1. re: chefken

                It's the new restaurant owner arrogance: "WE will tell YOU what you like. Now sit down, shut up and hand over your credit card"

                Like I am supposed to be sooooo very grateful that I am...ummmm....a customer????

                1. re: chefken

                  Actually today many 3 stars in Paris don't have the salt and pepper on the table. Would be nice to see it there when you think of it. But I am sceptical about those little bowls with salt that you pick up with your fingers, God knows what other fingers have been in there.

                  1. re: mdibiaso

                    when I've used salt bowls in Germany, there is a spoon in the dish.

              2. re: Scott

                I love how they come out with the huge grinders and before you have even tasted your food, "Would you like some freshly ground pepper sir?". I am always tempted to ask them if they have tasted my food already and think it needs pepper. Why stop at salt and pepper, might as well give them the whole condiment tray if you want to make your customers happy these days.

                1. re: Pablo

                  Actually, I think the huge grinder thing was the invention of the late Joe Baum at his Cafe des Artistes in New York about 25 years ago. So he could charge more and waiters could make more tips.

                  1. re: chefken
                    Carpetbagger (John C)

                    I'm waiting for the day when restaurants start putting a meter on the pepper mill...

                    you'll get your bill and there will be a charge for 4 twists of pepper, say $1 per twist? ;)

                    1. re: Carpetbagger (John C)

                      What a great idea, I think I'll implement it immediately! And if you order, for example, steak au poivre, there will be a flat fee of $8 to put the pepper on anywhere in the five boroughs...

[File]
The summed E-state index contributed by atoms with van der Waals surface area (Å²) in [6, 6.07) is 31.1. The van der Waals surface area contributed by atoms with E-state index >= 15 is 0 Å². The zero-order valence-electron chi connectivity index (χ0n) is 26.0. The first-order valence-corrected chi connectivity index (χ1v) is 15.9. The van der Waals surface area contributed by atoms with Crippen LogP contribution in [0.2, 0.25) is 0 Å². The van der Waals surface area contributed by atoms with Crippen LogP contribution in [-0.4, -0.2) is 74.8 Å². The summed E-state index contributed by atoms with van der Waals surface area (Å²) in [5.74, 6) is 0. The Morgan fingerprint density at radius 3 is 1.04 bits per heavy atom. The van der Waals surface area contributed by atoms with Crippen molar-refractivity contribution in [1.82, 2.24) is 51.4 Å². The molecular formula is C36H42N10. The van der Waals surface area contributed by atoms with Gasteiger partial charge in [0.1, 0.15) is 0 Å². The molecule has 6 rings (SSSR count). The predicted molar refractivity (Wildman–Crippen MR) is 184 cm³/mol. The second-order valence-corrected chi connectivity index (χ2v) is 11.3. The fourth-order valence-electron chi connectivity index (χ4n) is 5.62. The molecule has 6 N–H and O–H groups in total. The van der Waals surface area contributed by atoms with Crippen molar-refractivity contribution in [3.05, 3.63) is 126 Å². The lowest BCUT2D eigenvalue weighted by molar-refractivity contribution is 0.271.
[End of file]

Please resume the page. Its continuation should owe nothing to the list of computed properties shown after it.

And if you feel like the pepper was inferior or if you feel ripped off, you can file a complaint with the Pepper and Seasoning Commission, which means you and the waiter will have to appear at the P&SC offices on Eleventh Avenue -- if you don't show up, the case is dismissed, but if he doesn't show up, they revoke his pepper medallion.


                      1. re: Das Ubergeek

                        And you can always call on Sargent Pepper, or if he's not available, Sgt. Pepper Johnson (Angie Dickinson on Police Woman) to issue a summons to the offending joint! (g)

                        1. re: WLA

                          hee hee hee hee

              3. re: pepper at table
                If a restaurant is serious about food, it should mean everything, including condiments. I agree about seasoning your meal being a personal thing (Some of my Mexican friends carry a small bottle of their own favorite hot sauce with them instead of relying on what's on the table) that the kitchen should not get fussed up about. Egos!
                Individual pepper grinders might walk off the table too often, but why not a small salt cellar-sized dish of freshly ground pepper at teach table? Like the one I keep at the stove so I can just grab a pinch instead of goo-ing up the Perfex?